Vashon History Museum aims to re-open by July

The museum will feature a reimagined main space taking visitors through the island’s long history.

Today, it’s a workspace pocked with ladders, waste bins and exhibits that haven’t yet found their space — but by this summer, the Vashon Heritage Museum is set to be transformed.

When finished — which the museum’s special projects director (and former executive director) Elsa Croonquist said should be by July — the museum will feature a reimagined main space taking visitors through an interactive journey of the island’s long history, galleries featuring local artists and space for special exhibits.

The renovation and opening of the new museum galleries are a multi-year project funded in large part by the generous support of the National Endowment for the Humanities, The Royal Little Family Foundation, The Beardsley Family Foundation, 4Culture, and Vashon islanders.

In 2022, the museum received a prestigious National Endowment for the Humanities (NEH) award of $287,000 which will fund the update and renovation of its permanent exhibit space.

The museum’s foyer will feature the earliest history of the island, covering its geological formation, said Elisa Law, project manager at the Vashon Heritage Museum. The museum has hired a muralist to paint a Columbian mammoth in that entrance area, Law said, harkening back to the Ice Age many thousands of years ago in which a towering glacier carved Puget Sound out of the earth, leaving behind Vashon and Maury islands.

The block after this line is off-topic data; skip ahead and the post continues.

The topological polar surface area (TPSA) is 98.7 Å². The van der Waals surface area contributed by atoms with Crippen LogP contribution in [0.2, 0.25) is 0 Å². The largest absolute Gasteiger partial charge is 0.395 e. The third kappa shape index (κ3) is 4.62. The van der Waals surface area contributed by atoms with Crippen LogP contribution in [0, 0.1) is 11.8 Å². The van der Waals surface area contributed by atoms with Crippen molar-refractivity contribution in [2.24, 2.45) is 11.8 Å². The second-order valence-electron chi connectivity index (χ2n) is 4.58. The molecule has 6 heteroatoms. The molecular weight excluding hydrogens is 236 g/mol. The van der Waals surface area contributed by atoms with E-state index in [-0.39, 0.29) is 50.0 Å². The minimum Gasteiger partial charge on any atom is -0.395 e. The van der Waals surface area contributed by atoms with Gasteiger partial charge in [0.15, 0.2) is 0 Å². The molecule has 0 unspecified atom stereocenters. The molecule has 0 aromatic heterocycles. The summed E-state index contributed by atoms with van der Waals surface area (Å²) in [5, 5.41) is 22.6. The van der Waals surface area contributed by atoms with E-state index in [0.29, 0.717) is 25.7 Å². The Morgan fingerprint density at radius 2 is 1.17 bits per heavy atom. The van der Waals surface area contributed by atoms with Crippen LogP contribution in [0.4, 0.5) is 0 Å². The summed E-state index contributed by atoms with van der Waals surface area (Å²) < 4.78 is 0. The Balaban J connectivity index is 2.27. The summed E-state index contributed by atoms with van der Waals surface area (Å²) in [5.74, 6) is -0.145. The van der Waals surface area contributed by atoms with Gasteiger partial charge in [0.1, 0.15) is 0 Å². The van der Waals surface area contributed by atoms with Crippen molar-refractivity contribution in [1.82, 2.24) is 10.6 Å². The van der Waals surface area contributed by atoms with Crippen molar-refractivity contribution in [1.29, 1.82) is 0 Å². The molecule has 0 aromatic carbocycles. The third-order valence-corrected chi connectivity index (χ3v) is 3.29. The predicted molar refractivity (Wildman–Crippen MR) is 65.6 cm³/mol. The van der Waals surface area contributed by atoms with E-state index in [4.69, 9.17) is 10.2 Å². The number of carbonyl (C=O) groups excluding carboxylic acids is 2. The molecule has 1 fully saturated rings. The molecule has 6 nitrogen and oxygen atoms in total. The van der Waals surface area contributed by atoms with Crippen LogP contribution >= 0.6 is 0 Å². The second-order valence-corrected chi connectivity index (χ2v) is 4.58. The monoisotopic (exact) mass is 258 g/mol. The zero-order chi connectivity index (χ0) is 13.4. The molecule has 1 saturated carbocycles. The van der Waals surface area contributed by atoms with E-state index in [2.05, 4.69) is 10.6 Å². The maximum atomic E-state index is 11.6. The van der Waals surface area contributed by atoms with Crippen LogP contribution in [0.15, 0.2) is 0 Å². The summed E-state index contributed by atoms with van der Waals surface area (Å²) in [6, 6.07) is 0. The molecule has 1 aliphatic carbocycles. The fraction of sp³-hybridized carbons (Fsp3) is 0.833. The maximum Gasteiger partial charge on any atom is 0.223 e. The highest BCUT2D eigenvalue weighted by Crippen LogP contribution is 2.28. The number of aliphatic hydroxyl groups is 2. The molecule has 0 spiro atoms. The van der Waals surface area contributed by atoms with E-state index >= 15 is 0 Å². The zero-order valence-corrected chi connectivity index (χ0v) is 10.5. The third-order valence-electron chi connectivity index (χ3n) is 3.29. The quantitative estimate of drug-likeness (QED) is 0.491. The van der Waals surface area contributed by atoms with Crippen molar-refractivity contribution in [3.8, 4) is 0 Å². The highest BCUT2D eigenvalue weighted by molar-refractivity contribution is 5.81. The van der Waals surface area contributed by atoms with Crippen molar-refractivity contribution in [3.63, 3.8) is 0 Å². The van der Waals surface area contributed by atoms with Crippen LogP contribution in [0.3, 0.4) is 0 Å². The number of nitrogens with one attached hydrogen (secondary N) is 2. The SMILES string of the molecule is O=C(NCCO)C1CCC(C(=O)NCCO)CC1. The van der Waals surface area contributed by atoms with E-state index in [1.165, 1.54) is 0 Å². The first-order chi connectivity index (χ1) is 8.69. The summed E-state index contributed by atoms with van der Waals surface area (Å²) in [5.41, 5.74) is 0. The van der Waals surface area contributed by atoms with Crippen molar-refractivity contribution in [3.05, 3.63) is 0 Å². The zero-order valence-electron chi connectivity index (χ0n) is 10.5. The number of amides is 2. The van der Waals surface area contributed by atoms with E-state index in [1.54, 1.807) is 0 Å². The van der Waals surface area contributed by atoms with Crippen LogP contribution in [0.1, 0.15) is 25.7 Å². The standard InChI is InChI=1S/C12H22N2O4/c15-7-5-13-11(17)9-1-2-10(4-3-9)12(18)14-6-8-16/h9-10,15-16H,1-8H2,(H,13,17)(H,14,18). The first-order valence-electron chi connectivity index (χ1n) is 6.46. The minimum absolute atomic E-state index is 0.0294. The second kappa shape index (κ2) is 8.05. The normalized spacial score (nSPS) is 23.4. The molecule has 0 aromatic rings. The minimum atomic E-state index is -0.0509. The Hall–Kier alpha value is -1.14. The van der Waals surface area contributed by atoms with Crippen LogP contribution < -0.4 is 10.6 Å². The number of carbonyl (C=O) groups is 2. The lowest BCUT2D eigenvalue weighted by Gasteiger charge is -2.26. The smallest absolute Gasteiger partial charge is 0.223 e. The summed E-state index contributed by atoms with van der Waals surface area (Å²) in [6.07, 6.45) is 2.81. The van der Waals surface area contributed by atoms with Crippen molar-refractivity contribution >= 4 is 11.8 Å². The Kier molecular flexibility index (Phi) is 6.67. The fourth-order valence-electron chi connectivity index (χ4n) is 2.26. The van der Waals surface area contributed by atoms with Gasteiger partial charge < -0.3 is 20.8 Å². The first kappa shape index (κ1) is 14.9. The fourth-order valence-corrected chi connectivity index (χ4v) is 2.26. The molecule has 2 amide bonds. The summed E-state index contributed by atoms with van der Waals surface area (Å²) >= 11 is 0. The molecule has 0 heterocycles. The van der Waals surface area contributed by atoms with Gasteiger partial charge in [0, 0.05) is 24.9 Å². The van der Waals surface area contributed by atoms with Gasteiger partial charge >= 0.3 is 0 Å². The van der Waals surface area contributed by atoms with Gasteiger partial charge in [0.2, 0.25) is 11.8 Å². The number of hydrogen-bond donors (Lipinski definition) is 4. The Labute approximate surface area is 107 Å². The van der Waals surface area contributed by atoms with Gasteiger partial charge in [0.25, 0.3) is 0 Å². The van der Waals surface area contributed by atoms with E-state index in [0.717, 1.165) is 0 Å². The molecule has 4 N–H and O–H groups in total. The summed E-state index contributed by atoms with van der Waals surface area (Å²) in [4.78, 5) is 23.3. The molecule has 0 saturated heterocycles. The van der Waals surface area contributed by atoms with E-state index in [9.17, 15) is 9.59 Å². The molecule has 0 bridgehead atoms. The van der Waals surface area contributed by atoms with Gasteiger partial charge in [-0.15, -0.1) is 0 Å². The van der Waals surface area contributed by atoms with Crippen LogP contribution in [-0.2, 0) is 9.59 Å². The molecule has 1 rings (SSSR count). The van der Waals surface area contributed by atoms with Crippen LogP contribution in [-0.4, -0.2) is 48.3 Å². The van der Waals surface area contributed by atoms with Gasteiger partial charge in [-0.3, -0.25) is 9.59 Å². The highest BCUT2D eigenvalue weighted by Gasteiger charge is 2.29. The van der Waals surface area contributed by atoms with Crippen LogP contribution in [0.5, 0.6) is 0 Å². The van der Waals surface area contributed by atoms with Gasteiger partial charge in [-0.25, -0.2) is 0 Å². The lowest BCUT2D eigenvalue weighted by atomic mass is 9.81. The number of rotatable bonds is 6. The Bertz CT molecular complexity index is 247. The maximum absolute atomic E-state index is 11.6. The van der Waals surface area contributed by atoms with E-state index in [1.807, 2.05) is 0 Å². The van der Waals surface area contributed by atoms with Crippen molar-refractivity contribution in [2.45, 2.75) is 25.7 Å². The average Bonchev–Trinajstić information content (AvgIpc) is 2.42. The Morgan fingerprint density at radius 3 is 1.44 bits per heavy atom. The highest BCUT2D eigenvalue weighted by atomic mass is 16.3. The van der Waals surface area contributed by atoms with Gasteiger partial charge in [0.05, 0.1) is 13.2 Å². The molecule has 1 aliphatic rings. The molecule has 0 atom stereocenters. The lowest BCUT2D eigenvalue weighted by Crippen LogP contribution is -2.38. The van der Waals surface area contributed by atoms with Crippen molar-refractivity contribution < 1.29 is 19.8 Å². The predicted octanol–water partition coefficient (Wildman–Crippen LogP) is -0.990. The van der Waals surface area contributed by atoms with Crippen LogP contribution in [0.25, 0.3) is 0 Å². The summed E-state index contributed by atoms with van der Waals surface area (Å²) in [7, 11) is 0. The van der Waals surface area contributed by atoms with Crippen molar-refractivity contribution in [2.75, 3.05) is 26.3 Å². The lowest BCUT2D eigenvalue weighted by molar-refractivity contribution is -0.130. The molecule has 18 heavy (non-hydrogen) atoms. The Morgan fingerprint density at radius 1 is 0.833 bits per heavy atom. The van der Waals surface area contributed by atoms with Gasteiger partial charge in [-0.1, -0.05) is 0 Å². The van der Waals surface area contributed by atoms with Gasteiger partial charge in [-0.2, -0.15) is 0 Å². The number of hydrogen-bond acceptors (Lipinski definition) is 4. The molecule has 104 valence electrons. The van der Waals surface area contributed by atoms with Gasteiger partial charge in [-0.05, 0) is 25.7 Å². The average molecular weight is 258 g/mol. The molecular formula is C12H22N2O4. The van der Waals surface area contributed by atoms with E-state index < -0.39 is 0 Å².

The central area of the museum will feature a permanent exhibit of the history and culture of the island — organized around a giant, interactive, virtual centerpiece map visitors will see as they walk in.

That map will allow visitors to travel through time on the island, viewing stories and photos of various locations on the island. As the museum collects more information and exhibits, they’ll be able to add more to the map, Law said.

Five map layers will take visitors through its history — from the presence of the Swiftwater people on the island since time immemorial, to contact by settlers and more recent eras of life on Vashon-Maury island.

The display’s other side will feature the maritime history of the island.

Galleries in the central area will explore individual timespans of the island, featuring artifacts, photos, and interactive elements informed by local experts, Law said.

“We’re trying to be a conduit for people to tell their own stories rather than us telling their stories for them,” Law said.

One gallery will include a language station, for example, where young people are invited to match a Lushootseed word with what it represents. Another map will draw visitors through the various names given to places on the island — from Indigenous people, to European-descended explorers, to settlers and finally to the modern era.

“It’s an opportunity to understand how naming conventions are different, depending on who’s in power, and how you relate to the land,” Law said.

Behind that central area will live special exhibits at the museum — the next of which will be a political exhibit, opening just in time for the presidential election season. Deeper into the museum will be a gallery dedicated to the works of 20th century island photographer Norman Edson, with room for more rotating artists to share that space.

While the museum building is under renovation, The Vashon Heritage Museum is showing a special exhibit at The Hardware Store Restaurant.